A Short essay on the Harlem Renaissance.

Essay by babygirl79University, Bachelor's September 2005

download word file, 3 pages 0.0

The place was New York City. The time was the 1920s, the Jazz Age. Nowhere did the music seem as loud or play as sweet as it did in the Manhattan neighborhood of Harlem. There, a flowering of African American culture created a community bursting with artistry, political energy, and racial pride. This was a time when a large amounts of artists, writers, musicians, thinkers, historians, Blacks that were deeply involved in the arts and politics, and people with various talents stepped on the scene. Harlem was the center of urban black life. If you wanted to write, you went to Harlem. If you wanted to dance, you went to Harlem. If you wanted to effect social change, you went to Harlem. If you wanted to compose music, you went to Harlem. If you wanted the best chance at changing your circumstances and you were black, you went to Harlem. It was considered the heart of the Renaissance in African American letters, hence the name The Harlem Renaissance. It was also considered the heart of African American life, hence the designation of Harlem as Home in most black literature of the time. Harlem stands, then, not only as a designation of a geographical area, but also as a symbol for the best and worst qualities of African American life during the early twentieth century. If you want to know anything about that time, then, you must first start with Harlem.

The film "Remembering Harlem" was representative of the many events that went on in Harlem. I found it to be very interesting as well as enlightening. One of the people's who's story was told in the film that really stood out to me was Arthur P. Davis. Arthur lived in Harlem during the Harlem Renaissance. He talked about going to a place called the Lincoln Auditorium for dances because that was the only place that Blacks could actually go and have a good time, considering that they could not go where white patrons went. This did happen to be a good thing for Arthur because he got the opportunity to see artists such as Cab Calloway, Duke Ellington, Josephine Baker, and Florence Mills perform.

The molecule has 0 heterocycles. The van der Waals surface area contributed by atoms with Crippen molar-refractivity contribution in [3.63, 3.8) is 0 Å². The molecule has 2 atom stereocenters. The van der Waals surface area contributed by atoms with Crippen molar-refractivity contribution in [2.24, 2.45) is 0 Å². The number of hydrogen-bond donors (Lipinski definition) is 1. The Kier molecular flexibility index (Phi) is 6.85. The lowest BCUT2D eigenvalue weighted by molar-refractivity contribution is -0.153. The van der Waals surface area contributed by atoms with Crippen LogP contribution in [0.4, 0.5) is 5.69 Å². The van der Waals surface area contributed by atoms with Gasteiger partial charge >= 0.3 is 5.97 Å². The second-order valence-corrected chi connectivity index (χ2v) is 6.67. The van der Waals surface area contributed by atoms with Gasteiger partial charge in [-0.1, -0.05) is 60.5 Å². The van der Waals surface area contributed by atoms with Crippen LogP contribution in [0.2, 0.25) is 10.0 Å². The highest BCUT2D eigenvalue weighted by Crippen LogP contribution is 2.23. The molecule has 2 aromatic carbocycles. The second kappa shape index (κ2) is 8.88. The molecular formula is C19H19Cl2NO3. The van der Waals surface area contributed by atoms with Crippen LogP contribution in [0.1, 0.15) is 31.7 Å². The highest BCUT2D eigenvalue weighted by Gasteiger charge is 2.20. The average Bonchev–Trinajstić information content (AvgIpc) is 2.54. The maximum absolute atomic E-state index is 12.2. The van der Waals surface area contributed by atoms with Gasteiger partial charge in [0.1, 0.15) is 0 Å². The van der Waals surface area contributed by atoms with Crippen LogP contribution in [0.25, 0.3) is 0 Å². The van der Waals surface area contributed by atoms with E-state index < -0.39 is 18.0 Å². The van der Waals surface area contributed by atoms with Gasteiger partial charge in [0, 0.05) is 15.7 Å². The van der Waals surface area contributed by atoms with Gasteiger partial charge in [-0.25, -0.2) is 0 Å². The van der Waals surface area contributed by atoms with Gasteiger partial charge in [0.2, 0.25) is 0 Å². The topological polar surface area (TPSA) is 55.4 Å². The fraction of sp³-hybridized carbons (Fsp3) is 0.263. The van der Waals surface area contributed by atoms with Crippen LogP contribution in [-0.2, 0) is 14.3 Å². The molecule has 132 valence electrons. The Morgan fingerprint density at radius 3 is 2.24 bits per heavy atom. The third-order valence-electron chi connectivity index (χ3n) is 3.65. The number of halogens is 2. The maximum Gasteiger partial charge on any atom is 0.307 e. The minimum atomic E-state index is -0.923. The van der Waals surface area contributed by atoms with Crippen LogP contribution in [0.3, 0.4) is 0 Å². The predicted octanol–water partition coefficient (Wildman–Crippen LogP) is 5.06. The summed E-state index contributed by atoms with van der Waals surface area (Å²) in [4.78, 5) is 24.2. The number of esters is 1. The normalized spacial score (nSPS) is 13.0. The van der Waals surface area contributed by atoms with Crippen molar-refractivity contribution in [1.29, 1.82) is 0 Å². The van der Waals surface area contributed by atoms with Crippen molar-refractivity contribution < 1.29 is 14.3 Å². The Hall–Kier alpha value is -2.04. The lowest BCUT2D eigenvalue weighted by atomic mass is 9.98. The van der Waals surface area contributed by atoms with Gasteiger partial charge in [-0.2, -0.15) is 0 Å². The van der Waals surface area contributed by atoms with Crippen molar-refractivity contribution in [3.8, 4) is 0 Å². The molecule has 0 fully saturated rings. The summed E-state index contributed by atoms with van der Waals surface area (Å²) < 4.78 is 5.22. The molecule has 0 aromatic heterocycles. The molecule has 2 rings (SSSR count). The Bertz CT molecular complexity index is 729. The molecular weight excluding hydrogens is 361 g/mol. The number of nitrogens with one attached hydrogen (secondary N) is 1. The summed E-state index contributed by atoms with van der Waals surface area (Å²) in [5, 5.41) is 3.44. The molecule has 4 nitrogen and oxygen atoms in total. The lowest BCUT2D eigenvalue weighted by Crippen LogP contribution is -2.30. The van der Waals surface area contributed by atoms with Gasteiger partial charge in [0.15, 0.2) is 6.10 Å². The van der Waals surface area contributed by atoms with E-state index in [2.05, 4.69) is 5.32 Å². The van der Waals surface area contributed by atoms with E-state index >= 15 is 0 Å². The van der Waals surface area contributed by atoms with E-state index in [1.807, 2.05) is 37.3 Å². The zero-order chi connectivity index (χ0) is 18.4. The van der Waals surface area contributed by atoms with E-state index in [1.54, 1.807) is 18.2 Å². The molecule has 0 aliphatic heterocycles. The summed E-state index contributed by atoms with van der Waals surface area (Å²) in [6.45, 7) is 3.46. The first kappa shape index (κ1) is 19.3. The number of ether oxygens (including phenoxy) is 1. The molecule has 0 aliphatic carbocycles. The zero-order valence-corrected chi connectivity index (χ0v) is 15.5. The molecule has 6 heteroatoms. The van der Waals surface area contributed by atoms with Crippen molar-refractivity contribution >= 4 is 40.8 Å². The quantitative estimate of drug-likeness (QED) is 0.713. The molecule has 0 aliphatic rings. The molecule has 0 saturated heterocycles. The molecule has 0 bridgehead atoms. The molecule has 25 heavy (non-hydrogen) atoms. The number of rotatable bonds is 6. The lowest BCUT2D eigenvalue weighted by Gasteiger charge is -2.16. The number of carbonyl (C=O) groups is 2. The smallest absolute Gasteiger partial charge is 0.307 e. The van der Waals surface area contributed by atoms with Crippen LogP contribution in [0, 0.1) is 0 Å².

Even though this of course was fun, Harlem wasn't the greatest place for a child to grow up in. Arthur's neighborhood was one that was full of chaos, was extremely poor and basically cramped. In the film Arthur recalls how during Halloween children from his neighborhood would play wars with children from other neighborhoods using socks filled with ashes as their choice of weapons, and how he would sleep on the balconies of what he called "rust red buildings," in order to keep himself cool on the summer nights the were really hot. Arthur went on to mention that during the cold winter nights people would have to boil water and keep the stove on in order to keep warm. All of this shows however, that the people of Harlem were able to survive and maintain through both the good as well as the bad times.

The racism in Harlem was difficult as well. Long after the renaissance you would hear one of Harlem's famous sons, Malcolm X speak of it. An example of this would be a Black woman that was accused of solicitating when she was simply waiting for her husband. The officer began harassing and grabbing her, once her husband arrived, he attempted to help, and a riot started. This is only one of the many incidents of this kind that occurred.

Called then the New Negro Movement, the Harlem Renaissance was a self conscious awakening from the darkness of slavery vanquished only a few generations past. Set between the end of the Great War and the Great Depression, the Renaissance was brief, but it made a joyous noise.